Review: Holy Land

4 star rating
An unsettling and disturbing three hander, examining the seamy side of the internet, employs pacy direction and powerful performances to instigate discussion and provoke thought.
Holy Land at The Space

Image: The Space

Theatre: The Space

Closes here: Saturday 15 June 2019

Matthew Gouldesbrough

Patrick Medway


Jon - Rick Romero

Tim - Matthew Gouldesbrough

Kate - Hannah Morrison


Jon has just lost his daughter.

Tim can't leave his office.

Kate is just trying to get through the day.

Three stories of online escapism and revolt interweave in this new show from Elegy.

Fusing together multimedia, vivid new writing and spoken word Holy Land is an excavation of the dark side of the internet and human nature.

Who is really accountable for what happens, how little control do we have and how much more can we take?

NOTE: The trailer contains flashing images.


ActDrop reviews

Peter Brown

Performance date: Wednesday 12 June 2019
Review star rating image

When I first encountered the internet - as part of my work, long before it had become anywhere near to being ubiquitous - its power to benefit humanity in multifarious ways was glaringly obvious.

And as the 'net has spread and become faster and more powerful, new and sometimes surprising benefits have emerged and will undoubtedly continue to do so in the future.

So now, few of us book flights by seeing a travel agent, and many of us shop online saving time and effort, as opposed to trudging round supermarkets and shops.

And there's no doubt that we've only scratched the surface of the internet's potential, since it would seem to be limited only by our imaginations.

But as Matthew Gouldesbrough's uncompromisingly forthright play shows, our imaginations are capable of realising and publishing material on the 'net that is not always beneficial.

For there's another side to the internet which is seamy, unsavoury and downright nasty, with the power to have long-lasting, dire and, possibly, fatal consequences.

Essentially, what Holy Land seeks to bring to our attention is the creation and publication on the internet of material depicting sexual activity, physical abuse and violence, often without the consent or knowledge of participants.

Holy Land is a three hander, given pacy directorial treatment from Patrick Medway that makes the 90 minute running time fly by.

Each of the characters take their turns in the spotlight, giving us glimpses of their interactions with and responses to these darker aspects of the internet.

The narrative here is non-linear replicating, or hinting at, our flitting use of the internet, or suggesting the flashes of bits and bytes that course relentlessly through cables and servers 24-7 to deliver text, images and services to our browsers and apps.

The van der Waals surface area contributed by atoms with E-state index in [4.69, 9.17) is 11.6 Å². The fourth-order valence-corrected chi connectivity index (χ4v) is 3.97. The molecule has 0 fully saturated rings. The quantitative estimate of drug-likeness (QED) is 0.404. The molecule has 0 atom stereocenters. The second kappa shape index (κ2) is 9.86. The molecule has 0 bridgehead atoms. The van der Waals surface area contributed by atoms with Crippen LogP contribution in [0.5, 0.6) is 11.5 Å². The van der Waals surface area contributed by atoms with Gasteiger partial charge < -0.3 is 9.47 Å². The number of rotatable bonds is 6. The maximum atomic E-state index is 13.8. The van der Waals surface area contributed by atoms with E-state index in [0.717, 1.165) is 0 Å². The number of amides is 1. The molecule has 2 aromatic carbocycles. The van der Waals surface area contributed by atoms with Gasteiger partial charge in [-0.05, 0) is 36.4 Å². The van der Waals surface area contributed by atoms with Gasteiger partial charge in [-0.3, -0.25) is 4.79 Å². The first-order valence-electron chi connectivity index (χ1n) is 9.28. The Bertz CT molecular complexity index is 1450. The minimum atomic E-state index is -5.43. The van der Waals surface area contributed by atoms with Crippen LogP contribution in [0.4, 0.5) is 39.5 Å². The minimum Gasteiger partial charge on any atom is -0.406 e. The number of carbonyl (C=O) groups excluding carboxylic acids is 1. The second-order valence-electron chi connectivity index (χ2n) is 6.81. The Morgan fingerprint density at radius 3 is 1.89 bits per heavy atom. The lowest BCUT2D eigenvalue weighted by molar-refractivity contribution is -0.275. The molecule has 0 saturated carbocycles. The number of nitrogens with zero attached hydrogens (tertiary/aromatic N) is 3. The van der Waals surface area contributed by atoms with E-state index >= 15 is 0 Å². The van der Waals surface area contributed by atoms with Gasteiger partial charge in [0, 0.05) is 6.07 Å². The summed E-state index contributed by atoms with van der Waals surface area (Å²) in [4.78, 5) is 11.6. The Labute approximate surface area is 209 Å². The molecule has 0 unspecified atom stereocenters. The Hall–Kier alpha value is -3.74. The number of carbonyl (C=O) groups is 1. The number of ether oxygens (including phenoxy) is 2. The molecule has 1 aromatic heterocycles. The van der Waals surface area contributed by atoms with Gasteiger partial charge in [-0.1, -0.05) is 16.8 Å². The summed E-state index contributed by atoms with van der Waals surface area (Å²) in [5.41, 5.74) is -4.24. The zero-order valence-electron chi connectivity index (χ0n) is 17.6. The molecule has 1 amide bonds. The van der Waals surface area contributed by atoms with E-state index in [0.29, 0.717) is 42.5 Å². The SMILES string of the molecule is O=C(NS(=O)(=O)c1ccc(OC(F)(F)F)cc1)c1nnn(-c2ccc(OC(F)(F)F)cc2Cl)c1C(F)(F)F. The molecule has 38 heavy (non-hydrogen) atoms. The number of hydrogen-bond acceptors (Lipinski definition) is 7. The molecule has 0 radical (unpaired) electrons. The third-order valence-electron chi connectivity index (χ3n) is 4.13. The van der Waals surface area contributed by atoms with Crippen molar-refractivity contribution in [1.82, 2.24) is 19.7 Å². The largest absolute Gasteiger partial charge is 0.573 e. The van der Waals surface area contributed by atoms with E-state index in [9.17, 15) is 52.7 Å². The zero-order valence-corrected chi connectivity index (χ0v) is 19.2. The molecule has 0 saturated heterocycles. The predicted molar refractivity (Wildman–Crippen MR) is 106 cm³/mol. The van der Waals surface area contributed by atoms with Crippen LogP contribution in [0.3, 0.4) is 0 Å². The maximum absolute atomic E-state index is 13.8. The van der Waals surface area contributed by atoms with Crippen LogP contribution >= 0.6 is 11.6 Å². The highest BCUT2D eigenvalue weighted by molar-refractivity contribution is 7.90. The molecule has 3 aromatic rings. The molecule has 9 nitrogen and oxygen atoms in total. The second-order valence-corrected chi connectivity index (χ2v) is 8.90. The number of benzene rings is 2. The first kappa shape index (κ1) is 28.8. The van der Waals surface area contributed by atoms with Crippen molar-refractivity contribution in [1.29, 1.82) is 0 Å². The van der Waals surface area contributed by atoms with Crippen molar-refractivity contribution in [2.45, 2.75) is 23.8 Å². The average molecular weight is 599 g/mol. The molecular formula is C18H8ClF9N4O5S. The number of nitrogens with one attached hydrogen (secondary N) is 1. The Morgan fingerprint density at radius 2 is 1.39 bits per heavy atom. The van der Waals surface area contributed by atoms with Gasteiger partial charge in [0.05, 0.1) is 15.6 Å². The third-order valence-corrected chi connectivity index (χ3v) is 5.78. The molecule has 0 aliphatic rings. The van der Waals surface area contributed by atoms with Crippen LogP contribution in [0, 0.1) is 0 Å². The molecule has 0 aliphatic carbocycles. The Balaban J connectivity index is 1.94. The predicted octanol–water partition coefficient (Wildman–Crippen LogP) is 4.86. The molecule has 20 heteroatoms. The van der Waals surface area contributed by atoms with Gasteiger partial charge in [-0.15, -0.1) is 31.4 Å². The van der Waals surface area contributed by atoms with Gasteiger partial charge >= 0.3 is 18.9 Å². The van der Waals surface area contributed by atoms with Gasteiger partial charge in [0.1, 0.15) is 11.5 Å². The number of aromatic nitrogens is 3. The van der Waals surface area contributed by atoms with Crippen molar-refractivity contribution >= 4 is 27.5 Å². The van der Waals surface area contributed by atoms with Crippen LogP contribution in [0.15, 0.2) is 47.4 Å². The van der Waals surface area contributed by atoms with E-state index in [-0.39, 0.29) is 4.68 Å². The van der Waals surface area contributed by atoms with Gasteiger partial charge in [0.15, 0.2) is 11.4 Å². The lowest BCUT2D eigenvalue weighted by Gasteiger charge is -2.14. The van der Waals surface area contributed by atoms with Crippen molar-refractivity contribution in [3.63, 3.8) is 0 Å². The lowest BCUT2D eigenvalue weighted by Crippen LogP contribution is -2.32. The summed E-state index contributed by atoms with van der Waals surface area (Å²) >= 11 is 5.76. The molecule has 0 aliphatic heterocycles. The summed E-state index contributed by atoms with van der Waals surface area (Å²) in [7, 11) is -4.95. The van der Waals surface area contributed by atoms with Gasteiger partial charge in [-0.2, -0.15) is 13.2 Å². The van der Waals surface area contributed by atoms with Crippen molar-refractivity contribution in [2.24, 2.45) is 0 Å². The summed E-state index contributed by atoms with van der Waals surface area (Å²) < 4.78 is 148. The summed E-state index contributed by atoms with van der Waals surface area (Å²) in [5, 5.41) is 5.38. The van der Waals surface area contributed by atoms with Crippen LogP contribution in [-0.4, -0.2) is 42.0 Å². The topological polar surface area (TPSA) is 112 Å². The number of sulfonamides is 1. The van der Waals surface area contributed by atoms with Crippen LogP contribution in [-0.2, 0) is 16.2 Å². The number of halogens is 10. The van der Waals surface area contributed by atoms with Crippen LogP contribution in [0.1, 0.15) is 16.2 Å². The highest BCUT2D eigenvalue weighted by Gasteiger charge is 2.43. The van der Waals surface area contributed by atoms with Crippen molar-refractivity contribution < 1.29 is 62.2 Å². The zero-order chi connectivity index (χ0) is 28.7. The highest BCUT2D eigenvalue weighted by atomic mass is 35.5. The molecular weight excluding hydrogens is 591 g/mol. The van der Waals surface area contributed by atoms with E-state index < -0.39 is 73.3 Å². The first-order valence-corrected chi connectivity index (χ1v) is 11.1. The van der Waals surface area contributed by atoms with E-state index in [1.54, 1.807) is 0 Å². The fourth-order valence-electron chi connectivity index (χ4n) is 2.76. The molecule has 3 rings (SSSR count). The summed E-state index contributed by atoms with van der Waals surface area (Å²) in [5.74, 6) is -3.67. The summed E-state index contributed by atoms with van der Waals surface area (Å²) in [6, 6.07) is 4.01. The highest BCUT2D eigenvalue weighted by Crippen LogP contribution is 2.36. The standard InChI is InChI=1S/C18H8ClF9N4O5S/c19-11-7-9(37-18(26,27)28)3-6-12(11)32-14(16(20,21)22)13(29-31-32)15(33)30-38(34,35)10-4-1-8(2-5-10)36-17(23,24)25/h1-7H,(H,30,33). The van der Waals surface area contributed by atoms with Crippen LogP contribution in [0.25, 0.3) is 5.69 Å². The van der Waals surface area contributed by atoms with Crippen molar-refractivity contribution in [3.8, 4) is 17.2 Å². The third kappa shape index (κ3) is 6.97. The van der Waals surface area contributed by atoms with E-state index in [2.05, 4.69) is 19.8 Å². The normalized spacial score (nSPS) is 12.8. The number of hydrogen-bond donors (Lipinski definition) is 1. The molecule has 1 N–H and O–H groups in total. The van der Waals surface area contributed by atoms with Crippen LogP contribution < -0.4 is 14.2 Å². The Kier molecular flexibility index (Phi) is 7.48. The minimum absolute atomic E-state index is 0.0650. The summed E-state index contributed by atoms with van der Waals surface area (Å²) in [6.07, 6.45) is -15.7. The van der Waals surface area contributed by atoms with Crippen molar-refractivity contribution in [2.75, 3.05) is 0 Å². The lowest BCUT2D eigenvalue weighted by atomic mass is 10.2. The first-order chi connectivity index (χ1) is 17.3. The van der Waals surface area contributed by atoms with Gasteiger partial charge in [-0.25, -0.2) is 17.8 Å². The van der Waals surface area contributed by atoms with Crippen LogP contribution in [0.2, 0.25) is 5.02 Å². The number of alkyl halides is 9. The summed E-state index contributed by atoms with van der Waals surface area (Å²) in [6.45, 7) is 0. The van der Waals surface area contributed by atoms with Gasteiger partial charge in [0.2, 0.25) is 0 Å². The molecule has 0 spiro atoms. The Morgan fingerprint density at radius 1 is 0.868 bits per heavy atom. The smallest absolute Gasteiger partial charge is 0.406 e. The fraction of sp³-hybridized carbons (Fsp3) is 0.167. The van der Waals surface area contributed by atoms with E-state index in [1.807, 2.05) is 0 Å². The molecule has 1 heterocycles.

That relay of seemingly harmless numerical data is mirrored with images projected onto four screens - highlighting the concept of visual material, but also amplifying the disturbing experiences of the three people we encounter.

Cast of Holy Land at The Space

Cast of Holy Land - photo by Greg Goodale

Now I'm not certain whether any of the characters are meant to be from the same family or not.

I don't think it actually matters since the importance in terms of the play's general discourse is that they are representative of different groups, ages and gender.

As it turns out, Holy Land is actually as much about the nature of human beings as it is about the internet.

After all, the medium itself is not responsible for making and uploading abusve or degrading images - that is actually undertaken by human beings.

Overall, Holy Land doesn't offer much in the way of new information or a particularly unique insight into the nature of the internet that we're now living with.

We already have evidence of extremely sad cases showing how images, made public via the internet, have affected victims to the extent that they have felt compelled to take their own lives.

But where Holy Land certainly succeeds is in its intense dramatic representation, described in powerfully compelling performances from all three actors, uniting numerous strands and issues, and directing our attention to provoke thought and discussion.

However, it also inadvertently stirs something of a sense of powerlessness, since the matter of controlling an open and diverse system like the internet is a massive and complex task of global proportions.

And it also begs deeply discomfiting questions about the nature of human beings, and how we balance matters such as innovation, freedom and responsibility.

Highly recommended.

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